2001 Suzuki SV650S

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2001 Suzuki SV650 (Naked, not Sport Model)

Oct 6, 2001 (Updated Aug 28, 2005)
Review by  
Rated a Very Helpful Review
  • User Rating: Excellent

  • Reliability:
  • Comfort:
  • Handling And Control:
  • Quality and Craftsmanship:

Pros:Good price, great looks, loves to go fast in all gears, great engine sound

Cons:Terrible suspension that affects all aspects of bike until corrected, needs better sounding exhaust

The Bottom Line: If you fix the suspension, learn/relearn how to properly handle a gutsy 90 degree V twin, and change the pipes and carbs, this bike can be amazing!


My last bike was a 1973.5 R60/5 BMW that I could ride all day on the interstates or the country roads outside Philadelphia, and not be tuckered out at all. However, it was neither especially quick nor sporty. It was a solid, touring workhorse that did its job exactly as it was built to do.

When I decided to return to bikes last spring after a couple dozen years of working hard, finishing degrees, and the other responsible things we're expected to do, I started to look for a reasonably priced, sport-type bike that wouldn't be outrageous to insure and would have a high fun-factor. I didn't "need" this bike for my primary transportation; its real purpose was to blow out the stuff from my psyche that needed to be frequently removed. I also needed a relatively light bike to maneuver and park in a large shed in my rear yard.

After lots of research on the web, the SV650 kept surfacing. I drove the 2001S model because it looked very cool, but I was unused to the bent-low racing stance, and the pressure on my wrists from the tilted-forward stance was unwelcome. I was used to a more upright, standard riding position. The 2001 naked SV felt good when I took it out for a test ride, and I was given an out the door price of $5,708. The bike retails for $5,799, so I think I did good.

My surprise when I started to put some miles on the bike was twofold: it was torquey fast (as advertised), BUT....the marshmellow front forks and the pogo stick rear shock made the bike, for me, anyway, hard to handle at first. The 90 degree V Twin engine was very different from my Beemer (and a 69' 305 Suzuki, my first bike, and Hondas and Triumphs and Yamahas I had ridden), and required learning a new kind of acceleration/shifting feel. However, while learning this, any kind of bump resulted in a front end thumping that affected my shifting, especially at slow speeds, and, I often found my rear end skyward if I hit a decent ripple on an interstate at any speed.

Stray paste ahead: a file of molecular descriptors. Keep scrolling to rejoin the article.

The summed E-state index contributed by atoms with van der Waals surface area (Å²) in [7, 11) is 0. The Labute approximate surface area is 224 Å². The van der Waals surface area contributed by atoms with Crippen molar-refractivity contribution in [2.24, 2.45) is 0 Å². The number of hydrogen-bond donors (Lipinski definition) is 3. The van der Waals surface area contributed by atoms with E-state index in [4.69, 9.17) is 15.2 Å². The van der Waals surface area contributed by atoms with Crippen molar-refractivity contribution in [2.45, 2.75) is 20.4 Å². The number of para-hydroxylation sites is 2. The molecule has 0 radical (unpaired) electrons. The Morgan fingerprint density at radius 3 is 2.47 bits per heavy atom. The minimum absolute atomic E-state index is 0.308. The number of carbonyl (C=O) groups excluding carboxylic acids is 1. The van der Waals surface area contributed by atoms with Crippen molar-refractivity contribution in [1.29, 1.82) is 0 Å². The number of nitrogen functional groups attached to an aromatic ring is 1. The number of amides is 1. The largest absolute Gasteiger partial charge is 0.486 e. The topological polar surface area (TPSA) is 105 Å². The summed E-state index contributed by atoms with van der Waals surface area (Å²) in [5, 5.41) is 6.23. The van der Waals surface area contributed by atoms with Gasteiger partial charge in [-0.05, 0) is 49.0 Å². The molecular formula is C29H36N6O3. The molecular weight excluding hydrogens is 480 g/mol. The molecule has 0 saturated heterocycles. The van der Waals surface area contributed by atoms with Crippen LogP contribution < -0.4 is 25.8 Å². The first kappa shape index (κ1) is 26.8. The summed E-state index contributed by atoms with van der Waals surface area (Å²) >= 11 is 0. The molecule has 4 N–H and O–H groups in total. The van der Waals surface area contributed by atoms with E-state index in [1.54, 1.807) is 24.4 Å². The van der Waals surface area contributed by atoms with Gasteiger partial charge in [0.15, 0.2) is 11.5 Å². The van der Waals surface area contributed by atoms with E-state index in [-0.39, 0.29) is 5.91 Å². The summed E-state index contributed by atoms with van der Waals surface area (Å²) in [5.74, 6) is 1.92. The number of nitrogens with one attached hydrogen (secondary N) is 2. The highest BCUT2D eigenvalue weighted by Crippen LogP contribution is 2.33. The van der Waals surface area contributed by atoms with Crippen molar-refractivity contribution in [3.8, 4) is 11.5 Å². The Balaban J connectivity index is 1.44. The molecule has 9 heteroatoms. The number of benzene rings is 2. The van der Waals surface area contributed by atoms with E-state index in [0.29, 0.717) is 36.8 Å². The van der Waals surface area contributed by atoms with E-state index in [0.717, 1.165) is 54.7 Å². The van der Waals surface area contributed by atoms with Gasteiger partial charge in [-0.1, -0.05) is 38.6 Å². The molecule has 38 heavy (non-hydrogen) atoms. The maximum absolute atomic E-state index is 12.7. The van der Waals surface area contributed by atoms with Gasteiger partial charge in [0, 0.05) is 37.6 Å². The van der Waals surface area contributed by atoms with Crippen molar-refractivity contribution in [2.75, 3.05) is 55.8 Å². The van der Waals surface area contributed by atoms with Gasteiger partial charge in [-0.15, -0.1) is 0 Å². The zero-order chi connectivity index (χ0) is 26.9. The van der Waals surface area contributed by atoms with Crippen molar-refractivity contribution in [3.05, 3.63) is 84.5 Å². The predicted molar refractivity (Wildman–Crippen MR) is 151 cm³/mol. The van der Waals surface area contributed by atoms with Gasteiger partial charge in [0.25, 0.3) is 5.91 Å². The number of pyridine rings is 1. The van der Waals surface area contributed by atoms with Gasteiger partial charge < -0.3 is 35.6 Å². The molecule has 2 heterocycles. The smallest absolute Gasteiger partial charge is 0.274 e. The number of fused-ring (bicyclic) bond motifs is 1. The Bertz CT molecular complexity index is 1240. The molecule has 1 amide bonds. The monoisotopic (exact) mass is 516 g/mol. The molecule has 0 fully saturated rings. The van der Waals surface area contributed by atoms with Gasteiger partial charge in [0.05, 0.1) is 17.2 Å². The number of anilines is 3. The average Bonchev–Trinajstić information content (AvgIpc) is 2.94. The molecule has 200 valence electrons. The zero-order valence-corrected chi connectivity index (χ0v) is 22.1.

It was so bad, after two months, I considered selling the bike. However, a part's guy at the dealership where I bought the bike used to race an SV, and he argued that I would discover a whole new bike if I corrected Suzuki's sub-standard suspension. I liked the naked looks and the many favorable comments from folks all over the place when I was on the bike, so I gave it a try.

After $735 for new Race Tech fork springs, a Race Tech emulator, better fork oil, a Progressive shock, and labor (from the part's guy who, when asked, did the work for half the cost of the dealer's shop), the bike is now feeling properly connected to the road. The seat needs more comfort, and the exhaust sound does not do the engine justice, but there are dozens of after-market products to handle this. With a Suzuki flyscreen, the wind is off my chest on the open road, and I'm finally beginning to discover the fun-factor.

Update: April 2002 - I now have 2,400 miles on the bike and have learned a bunch about this machine and myself. First, it often seemed like it was going much faster than it was due to engine noise (a good but loud v-twin sound above 6,000 rpm when the sedate commuter transforms into a rabid howler) and the wind blast in my Arai Quantum helmet. The addition of quality foam earplugs, and now I feel the bike's engine through my legs (a good feeling) rather than hear the wind and motor. The result? The sense of speed matches the needle on the speedometer.